But it certainly raises the question—isn’t SOME money better than NO money?

No. Not when the cost is this high.

It’s not like implementing FATCA around the world is free. Banks and governments have had to incur substantial costs to comply. And those costs are ongoing.

Think about it—dozens upon dozens of nations across the world have to go through the trouble to change their banking laws and privacy regulations. In some cases they might even have needed to amend their Constitutions or hold a referendum.

Thousands of banks have had to suffer increased costs of compliance as well.

The British government alone estimated that the cost of compliance for UK businesses would be $80 to $150 million per year. Just in one country. It’s unreal.

Now imagine those same costs in France. Spain. Germany. Japan. Etc.

The costs to foreign banks and governments start to exceed the benefit to Uncle Sam very quickly.

This basically qualifies as extortion. The US government made a bunch of threats, forcing banks and foreign governments to comply with its stupid law.

It would be a hell of a lot easier if they had just blackmailed them all into making a donation to reduce the US federal debt, instead of creating yet another bureaucracy.

Even former IRS commissioner Steven Miller stated last year to the Securities Industry and Financial Markets Association:

“I can’t even say with conviction that I’m sure, looking strictly on a cost-benefit basis, that FATCA’s. . . benefits are going to outweigh the cost.”

FATCA constitutes theft. The US government is generating a little bit of revenue and the great expense of foreign banks and governments.

(not to mention the thousands of Americans who have had to renounce their citizenship because of FATCA’s idiotic rules.)

It’s a sad to realize that the only way the US government can generate revenue is to chase boogeymen across the world and hold foreign banks and government hostage at the point of a gun.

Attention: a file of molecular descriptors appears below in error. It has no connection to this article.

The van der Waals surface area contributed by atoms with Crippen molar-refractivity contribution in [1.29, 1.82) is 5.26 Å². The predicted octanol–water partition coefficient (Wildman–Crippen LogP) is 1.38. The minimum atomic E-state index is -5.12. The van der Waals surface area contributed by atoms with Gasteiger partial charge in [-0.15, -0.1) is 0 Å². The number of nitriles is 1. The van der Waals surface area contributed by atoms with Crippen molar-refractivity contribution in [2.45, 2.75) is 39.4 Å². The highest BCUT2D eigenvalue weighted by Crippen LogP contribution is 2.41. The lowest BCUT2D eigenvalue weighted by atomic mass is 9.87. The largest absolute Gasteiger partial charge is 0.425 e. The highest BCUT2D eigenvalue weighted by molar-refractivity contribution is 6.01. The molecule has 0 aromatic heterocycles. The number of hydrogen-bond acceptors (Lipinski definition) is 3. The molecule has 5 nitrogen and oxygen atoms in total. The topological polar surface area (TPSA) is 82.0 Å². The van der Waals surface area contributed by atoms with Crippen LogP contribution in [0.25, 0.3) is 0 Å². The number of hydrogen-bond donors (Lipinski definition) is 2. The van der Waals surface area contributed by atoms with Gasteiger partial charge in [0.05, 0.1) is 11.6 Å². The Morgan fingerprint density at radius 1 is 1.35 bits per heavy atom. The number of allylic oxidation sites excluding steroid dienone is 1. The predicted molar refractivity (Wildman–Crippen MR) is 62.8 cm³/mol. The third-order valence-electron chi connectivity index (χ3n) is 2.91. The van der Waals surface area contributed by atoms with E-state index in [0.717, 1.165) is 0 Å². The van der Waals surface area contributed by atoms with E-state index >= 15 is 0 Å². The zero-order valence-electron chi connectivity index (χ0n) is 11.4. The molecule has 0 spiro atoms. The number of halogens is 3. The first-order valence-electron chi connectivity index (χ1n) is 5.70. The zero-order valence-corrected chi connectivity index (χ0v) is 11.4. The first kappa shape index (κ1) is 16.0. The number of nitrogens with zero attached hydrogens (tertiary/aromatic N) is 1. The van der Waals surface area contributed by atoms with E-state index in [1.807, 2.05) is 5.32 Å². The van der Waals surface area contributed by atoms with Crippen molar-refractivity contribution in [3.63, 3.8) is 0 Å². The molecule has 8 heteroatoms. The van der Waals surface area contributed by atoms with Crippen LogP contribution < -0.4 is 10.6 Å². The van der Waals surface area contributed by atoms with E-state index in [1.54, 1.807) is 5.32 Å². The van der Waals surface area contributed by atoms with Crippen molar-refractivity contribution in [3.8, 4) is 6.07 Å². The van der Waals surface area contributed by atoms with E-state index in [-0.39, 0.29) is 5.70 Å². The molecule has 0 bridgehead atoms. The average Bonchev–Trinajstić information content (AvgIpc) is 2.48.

If tax evasion in the US really were such a massive problem (which, by the way, the data shows that’s it’s not), why don’t they just attack the root cause?

The US tax code is embarrassingly antiquated. The last major revision was from the 1980s, and it doesn’t take into account globalization, the digital revolution, or anything else that’s happened in the last three decades.

Instead of violence and intimidation, why not just work to streamline the tax code and make America more competitive?

Sadly, this no longer enters the government psyche in the Land of the Free.

Simon Black is Founder of SovereignMan.com.

1 comment:

  1. Many months ago I read about an economists who studied (specialized?) in regulations and said he thought regulations were necessary and good, but he has never found one that turned out that way. This is paraphrasing so not exact quotes, but the meaning was clear. I can't recall who he was nor where I read it. If anyone knows please reply with his name. I seem to recall it was part of a Worstall article, but Worstall does not recall it (he was kind enough to email me his response).